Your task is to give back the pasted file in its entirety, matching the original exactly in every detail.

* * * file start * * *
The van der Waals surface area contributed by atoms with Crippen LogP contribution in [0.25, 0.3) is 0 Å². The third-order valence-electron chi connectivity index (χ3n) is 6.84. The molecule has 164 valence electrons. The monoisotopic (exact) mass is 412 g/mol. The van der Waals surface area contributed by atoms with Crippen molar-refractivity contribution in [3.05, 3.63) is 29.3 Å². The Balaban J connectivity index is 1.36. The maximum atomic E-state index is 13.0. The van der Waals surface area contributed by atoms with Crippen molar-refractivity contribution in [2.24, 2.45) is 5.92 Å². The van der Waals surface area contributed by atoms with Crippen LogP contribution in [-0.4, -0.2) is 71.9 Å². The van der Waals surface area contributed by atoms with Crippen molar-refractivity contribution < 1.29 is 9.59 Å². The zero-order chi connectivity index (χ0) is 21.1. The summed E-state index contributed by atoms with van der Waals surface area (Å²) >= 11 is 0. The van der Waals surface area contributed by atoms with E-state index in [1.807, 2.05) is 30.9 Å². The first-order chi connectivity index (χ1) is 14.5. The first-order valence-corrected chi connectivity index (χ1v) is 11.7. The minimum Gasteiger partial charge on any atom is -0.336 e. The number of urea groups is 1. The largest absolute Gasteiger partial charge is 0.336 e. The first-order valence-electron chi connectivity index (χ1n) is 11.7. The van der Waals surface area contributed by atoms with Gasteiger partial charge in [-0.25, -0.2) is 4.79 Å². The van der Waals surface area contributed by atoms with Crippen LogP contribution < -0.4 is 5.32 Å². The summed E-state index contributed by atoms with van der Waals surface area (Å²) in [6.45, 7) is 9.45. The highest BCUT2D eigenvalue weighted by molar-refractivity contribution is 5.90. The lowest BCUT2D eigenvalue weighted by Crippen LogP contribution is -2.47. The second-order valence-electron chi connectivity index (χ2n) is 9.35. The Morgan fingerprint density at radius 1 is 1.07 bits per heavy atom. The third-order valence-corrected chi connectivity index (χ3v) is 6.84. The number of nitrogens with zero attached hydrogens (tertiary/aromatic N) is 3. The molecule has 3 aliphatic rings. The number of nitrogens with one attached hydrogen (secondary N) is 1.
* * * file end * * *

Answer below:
The van der Waals surface area contributed by atoms with Crippen LogP contribution in [0.25, 0.3) is 0 Å². The third-order valence-electron chi connectivity index (χ3n) is 6.84. The molecule has 164 valence electrons. The monoisotopic (exact) mass is 412 g/mol. The van der Waals surface area contributed by atoms with Crippen molar-refractivity contribution in [3.05, 3.63) is 29.3 Å². The Balaban J connectivity index is 1.36. The maximum atomic E-state index is 13.0. The van der Waals surface area contributed by atoms with Crippen molar-refractivity contribution in [2.24, 2.45) is 5.92 Å². The van der Waals surface area contributed by atoms with Crippen LogP contribution in [-0.4, -0.2) is 71.9 Å². The van der Waals surface area contributed by atoms with Crippen molar-refractivity contribution < 1.29 is 9.59 Å². The zero-order chi connectivity index (χ0) is 21.1. The summed E-state index contributed by atoms with van der Waals surface area (Å²) >= 11 is 0. The van der Waals surface area contributed by atoms with E-state index in [1.807, 2.05) is 30.9 Å². The first-order chi connectivity index (χ1) is 14.5. The first-order valence-corrected chi connectivity index (χ1v) is 11.7. The minimum Gasteiger partial charge on any atom is -0.336 e. The number of urea groups is 1. The largest absolute Gasteiger partial charge is 0.336 e. The first-order valence-electron chi connectivity index (χ1n) is 11.7. The van der Waals surface area contributed by atoms with Gasteiger partial charge in [-0.25, -0.2) is 4.79 Å². The van der Waals surface area contributed by atoms with Crippen LogP contribution < -0.4 is 5.32 Å². The summed E-state index contributed by atoms with van der Waals surface area (Å²) in [6.45, 7) is 9.45. The highest BCUT2D eigenvalue weighted by molar-refractivity contribution is 5.90. The lowest BCUT2D eigenvalue weighted by Crippen LogP contribution is -2.47. The second-order valence-electron chi connectivity index (χ2n) is 9.35. The Morgan fingerprint density at radius 1 is 1.07 bits per heavy atom. The third-order valence-corrected chi connectivity index (χ3v) is 6.84. The number of nitrogens with zero attached hydrogens (tertiary/aromatic N) is 3. The molecule has 3 aliphatic rings. The number of nitrogens with one attached hydrogen (secondary N) is 1.